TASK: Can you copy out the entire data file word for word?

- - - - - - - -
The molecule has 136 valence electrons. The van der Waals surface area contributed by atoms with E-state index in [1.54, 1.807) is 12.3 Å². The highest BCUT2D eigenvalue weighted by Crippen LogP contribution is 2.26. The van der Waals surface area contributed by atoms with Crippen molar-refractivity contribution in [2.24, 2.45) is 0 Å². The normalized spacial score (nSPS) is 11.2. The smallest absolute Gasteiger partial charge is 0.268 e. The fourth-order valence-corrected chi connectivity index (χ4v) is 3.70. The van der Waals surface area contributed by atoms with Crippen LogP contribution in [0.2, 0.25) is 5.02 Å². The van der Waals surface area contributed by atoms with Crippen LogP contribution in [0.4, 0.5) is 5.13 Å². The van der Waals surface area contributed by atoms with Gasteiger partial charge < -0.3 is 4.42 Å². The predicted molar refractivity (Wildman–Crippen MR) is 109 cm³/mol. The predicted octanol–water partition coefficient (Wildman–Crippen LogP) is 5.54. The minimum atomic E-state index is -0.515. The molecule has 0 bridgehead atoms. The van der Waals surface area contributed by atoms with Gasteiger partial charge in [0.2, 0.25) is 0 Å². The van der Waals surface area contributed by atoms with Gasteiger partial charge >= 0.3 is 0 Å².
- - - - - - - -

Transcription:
The molecule has 136 valence electrons. The van der Waals surface area contributed by atoms with E-state index in [1.54, 1.807) is 12.3 Å². The highest BCUT2D eigenvalue weighted by Crippen LogP contribution is 2.26. The van der Waals surface area contributed by atoms with Crippen molar-refractivity contribution in [2.24, 2.45) is 0 Å². The normalized spacial score (nSPS) is 11.2. The smallest absolute Gasteiger partial charge is 0.268 e. The fourth-order valence-corrected chi connectivity index (χ4v) is 3.70. The van der Waals surface area contributed by atoms with Crippen LogP contribution in [0.2, 0.25) is 5.02 Å². The van der Waals surface area contributed by atoms with Crippen LogP contribution in [0.4, 0.5) is 5.13 Å². The van der Waals surface area contributed by atoms with Gasteiger partial charge < -0.3 is 4.42 Å². The predicted molar refractivity (Wildman–Crippen MR) is 109 cm³/mol. The predicted octanol–water partition coefficient (Wildman–Crippen LogP) is 5.54. The minimum atomic E-state index is -0.515. The molecule has 0 bridgehead atoms. The van der Waals surface area contributed by atoms with Gasteiger partial charge in [0.2, 0.25) is 0 Å². The van der Waals surface area contributed by atoms with Gasteiger partial charge >= 0.3 is 0 Å².